What is social and emotional learning? We’re used to schools that focus on the ‘basics’ like math and English, but we also want our children to get into good habits as they grow up so that they can live healthy, happy lives and become productive members of society. Although it has traditionally been left to parents to teach social and emotional skills, we now know that children learn some things much more effectively in the company of their peers. That’s why good schools are now including this as part of the curriculum – but how is it taught and what specific improvements can you expect to see if your child is receiving it?
How can social and emotional learning be taught?
Social and emotional learning is usually taught partially by teachers and partly at a peer-to-peer level, using class debates and small discussion groups. The Stamford American international school in Hong Kong has a great curriculum on this subject; teachers bring topics to the class and then invite students to share their thoughts about them, encouraging them to think critically about what they’ve learned and consider others’ points of view. A focus on becoming more self-aware helps give them the tools to take this forward with self-directed learning outside class.
By working in groups and discovering that they can make sense of the world more effectively when they listen to others’ suggestions, children learn the value of cooperation. Teachers working with them help outspoken children learn how to listen and help shy children learn how to assert themselves. Challenges and games show them what they can achieve by working together.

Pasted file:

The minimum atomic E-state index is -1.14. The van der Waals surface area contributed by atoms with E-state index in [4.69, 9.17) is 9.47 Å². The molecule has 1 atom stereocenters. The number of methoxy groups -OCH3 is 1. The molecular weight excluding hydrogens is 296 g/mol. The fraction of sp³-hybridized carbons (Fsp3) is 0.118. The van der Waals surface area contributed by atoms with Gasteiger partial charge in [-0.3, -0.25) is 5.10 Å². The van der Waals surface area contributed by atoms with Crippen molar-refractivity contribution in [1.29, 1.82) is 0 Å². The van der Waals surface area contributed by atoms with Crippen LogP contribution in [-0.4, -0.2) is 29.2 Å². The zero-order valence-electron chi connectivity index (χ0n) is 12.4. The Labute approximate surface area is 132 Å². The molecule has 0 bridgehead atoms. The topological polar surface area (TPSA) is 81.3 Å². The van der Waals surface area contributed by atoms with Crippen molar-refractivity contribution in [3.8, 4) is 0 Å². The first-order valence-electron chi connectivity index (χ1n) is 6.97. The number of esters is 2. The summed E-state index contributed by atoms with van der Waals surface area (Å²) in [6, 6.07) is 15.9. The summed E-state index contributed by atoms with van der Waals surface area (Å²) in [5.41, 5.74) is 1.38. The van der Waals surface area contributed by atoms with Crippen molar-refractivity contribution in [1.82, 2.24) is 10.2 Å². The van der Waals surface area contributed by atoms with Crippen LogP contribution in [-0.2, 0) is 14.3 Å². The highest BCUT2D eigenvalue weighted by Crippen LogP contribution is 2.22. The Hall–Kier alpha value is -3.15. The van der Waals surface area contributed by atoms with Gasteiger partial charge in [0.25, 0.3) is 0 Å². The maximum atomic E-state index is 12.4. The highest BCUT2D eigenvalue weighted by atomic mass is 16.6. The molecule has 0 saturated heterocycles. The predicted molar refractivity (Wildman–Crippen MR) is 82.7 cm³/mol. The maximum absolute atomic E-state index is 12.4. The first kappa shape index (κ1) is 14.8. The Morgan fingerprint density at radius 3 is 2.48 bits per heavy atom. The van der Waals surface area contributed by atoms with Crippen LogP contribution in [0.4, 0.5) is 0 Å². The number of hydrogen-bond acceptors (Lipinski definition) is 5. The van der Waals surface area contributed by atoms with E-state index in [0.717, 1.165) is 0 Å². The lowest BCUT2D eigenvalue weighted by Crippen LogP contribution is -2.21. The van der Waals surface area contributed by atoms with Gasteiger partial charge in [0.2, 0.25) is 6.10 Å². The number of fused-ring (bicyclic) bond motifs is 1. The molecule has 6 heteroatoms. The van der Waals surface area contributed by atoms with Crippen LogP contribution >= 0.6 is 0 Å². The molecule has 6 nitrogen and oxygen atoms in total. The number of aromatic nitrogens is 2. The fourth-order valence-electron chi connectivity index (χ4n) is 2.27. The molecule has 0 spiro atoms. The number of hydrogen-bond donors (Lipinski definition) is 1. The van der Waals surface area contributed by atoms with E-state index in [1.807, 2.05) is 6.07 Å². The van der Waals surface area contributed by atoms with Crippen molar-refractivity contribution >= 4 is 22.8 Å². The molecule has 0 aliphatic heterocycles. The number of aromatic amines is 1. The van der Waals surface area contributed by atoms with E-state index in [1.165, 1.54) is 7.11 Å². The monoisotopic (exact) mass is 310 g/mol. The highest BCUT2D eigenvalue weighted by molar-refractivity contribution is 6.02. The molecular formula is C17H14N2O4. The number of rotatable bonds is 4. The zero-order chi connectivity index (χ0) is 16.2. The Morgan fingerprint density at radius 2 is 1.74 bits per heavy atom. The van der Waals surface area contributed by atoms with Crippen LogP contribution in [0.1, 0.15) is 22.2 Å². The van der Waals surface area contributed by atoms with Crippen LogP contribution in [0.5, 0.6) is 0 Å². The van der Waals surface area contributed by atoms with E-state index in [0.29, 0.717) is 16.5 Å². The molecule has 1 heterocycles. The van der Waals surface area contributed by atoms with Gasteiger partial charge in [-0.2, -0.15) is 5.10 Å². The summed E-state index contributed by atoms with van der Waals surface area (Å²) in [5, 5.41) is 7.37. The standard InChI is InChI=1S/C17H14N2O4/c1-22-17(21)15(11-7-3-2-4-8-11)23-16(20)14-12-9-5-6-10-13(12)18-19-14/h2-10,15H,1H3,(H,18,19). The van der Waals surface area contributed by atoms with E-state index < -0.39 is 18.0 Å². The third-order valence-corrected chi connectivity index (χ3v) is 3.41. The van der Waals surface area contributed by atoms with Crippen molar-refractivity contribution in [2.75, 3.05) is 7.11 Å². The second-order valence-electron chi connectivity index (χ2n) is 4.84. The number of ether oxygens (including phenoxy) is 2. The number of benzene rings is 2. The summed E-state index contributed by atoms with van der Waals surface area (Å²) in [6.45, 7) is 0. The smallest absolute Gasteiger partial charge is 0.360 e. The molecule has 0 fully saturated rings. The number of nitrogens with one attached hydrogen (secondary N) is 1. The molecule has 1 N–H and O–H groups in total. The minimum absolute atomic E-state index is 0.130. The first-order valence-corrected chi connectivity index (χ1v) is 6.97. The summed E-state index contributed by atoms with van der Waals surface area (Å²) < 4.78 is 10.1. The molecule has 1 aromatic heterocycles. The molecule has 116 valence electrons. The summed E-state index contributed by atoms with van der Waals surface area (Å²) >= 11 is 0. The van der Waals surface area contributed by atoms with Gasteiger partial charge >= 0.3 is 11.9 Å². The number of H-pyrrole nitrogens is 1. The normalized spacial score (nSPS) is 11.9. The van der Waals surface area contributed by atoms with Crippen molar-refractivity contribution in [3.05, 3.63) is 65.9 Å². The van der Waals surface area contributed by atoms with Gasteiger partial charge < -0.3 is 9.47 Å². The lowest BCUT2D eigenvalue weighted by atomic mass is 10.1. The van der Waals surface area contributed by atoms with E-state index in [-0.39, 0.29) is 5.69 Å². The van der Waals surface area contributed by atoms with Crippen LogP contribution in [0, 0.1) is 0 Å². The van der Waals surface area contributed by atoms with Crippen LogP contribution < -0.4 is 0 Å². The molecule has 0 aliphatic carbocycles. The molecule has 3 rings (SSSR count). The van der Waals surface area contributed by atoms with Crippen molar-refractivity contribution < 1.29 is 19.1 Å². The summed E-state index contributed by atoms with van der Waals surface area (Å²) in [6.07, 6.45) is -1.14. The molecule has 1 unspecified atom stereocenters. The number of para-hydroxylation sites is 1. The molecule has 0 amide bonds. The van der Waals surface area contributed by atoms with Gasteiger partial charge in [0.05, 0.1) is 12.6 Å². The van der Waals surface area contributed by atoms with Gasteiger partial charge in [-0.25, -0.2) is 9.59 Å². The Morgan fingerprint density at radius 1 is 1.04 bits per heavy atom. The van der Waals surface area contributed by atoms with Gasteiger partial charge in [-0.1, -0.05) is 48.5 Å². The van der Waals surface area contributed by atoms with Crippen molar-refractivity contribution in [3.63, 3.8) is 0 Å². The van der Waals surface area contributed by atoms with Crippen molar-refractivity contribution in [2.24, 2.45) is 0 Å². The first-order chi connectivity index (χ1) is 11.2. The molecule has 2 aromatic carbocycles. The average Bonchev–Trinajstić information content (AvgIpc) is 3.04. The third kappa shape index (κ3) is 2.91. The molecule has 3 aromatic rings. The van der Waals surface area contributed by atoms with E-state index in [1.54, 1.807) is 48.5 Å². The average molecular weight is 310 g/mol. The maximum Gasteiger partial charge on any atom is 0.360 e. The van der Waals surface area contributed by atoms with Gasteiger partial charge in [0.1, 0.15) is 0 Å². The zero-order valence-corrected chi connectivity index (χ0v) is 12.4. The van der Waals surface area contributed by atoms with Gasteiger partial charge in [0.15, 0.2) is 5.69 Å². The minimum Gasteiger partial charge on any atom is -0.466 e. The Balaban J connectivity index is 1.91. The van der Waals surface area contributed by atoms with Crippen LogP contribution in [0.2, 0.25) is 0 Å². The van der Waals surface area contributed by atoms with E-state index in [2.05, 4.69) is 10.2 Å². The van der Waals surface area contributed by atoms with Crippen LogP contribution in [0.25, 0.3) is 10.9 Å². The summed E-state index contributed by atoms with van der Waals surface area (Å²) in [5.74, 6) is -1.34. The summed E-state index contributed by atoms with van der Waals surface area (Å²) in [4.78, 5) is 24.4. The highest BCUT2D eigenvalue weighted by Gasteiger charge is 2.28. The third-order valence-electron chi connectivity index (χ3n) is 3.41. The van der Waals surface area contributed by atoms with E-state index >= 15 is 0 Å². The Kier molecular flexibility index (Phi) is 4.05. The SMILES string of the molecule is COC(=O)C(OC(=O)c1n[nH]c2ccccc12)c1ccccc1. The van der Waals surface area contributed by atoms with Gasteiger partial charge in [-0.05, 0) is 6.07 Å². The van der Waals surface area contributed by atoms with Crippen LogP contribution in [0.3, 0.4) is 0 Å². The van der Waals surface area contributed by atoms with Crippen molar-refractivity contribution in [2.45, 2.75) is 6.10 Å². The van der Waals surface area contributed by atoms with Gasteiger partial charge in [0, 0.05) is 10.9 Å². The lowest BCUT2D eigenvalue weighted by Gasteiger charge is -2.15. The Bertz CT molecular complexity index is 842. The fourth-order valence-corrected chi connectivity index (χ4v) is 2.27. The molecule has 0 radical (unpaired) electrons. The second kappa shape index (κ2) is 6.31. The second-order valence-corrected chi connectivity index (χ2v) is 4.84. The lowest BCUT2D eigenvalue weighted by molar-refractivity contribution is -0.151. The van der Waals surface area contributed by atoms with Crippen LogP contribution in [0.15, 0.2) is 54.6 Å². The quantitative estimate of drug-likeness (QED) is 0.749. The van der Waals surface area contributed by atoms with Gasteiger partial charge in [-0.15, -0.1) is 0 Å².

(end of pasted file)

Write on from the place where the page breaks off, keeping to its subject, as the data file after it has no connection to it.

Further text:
Being encouraged to consider other people’s perspectives and learn about other people’s feelings helps children understand that not everybody is the same as them but that it’s worth making an effort to understand them anyway. They are invited to question prejudice and to learn about different cultures. Sometimes lessons include role play to help them imagine being in someone else’s shoes.
Helping with relationships
Improving empathy is just one of a number of ways in which social and emotional learning helps to improve relationship-building skills. Children learn how to deal with disagreement, how to set priorities and negotiate, and how to set safe boundaries for themselves. This can help them in friendships, family relationships, romantic relationships and professional interactions of all kinds.
Improving decision-making skills
Education like this also helps children learn how to balance risk and reward in social contexts, helping them to make better decisions so they’re better prepared for business, politics and day-to-day life. It gives them the confidence to assert themselves but also teaches self-discipline and helps them avoid hasty or impulsive behavior.
Overall, social and emotional learning is about helping children to become fully rounded human beings who are ready to take their places in the adult world. It enables them to start out with skills that can take decades to learn from experience, so they can deal with whatever life throws at them and help to build a happier, kinder, more successful society.